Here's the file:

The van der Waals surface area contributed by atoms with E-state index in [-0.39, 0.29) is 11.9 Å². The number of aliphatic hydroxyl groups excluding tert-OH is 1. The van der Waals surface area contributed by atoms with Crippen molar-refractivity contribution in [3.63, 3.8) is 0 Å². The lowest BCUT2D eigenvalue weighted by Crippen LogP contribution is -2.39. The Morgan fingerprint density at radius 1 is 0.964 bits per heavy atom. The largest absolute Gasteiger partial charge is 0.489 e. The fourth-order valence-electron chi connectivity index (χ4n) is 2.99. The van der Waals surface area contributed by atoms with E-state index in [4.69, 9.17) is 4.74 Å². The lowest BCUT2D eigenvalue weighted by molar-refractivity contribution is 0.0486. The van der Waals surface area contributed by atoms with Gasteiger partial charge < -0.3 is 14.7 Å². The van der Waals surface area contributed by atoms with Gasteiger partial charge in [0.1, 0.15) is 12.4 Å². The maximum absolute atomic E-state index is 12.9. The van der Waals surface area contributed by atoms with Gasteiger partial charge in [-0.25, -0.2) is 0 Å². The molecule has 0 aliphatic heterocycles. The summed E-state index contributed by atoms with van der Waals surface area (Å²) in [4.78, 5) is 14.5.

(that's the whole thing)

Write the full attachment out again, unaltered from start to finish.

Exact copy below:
The van der Waals surface area contributed by atoms with E-state index in [-0.39, 0.29) is 11.9 Å². The number of aliphatic hydroxyl groups excluding tert-OH is 1. The van der Waals surface area contributed by atoms with Crippen molar-refractivity contribution in [3.63, 3.8) is 0 Å². The lowest BCUT2D eigenvalue weighted by Crippen LogP contribution is -2.39. The Morgan fingerprint density at radius 1 is 0.964 bits per heavy atom. The largest absolute Gasteiger partial charge is 0.489 e. The fourth-order valence-electron chi connectivity index (χ4n) is 2.99. The van der Waals surface area contributed by atoms with E-state index in [4.69, 9.17) is 4.74 Å². The lowest BCUT2D eigenvalue weighted by molar-refractivity contribution is 0.0486. The van der Waals surface area contributed by atoms with Gasteiger partial charge < -0.3 is 14.7 Å². The van der Waals surface area contributed by atoms with Gasteiger partial charge in [0.1, 0.15) is 12.4 Å². The maximum absolute atomic E-state index is 12.9. The van der Waals surface area contributed by atoms with Gasteiger partial charge in [-0.25, -0.2) is 0 Å². The molecule has 0 aliphatic heterocycles. The summed E-state index contributed by atoms with van der Waals surface area (Å²) in [4.78, 5) is 14.5.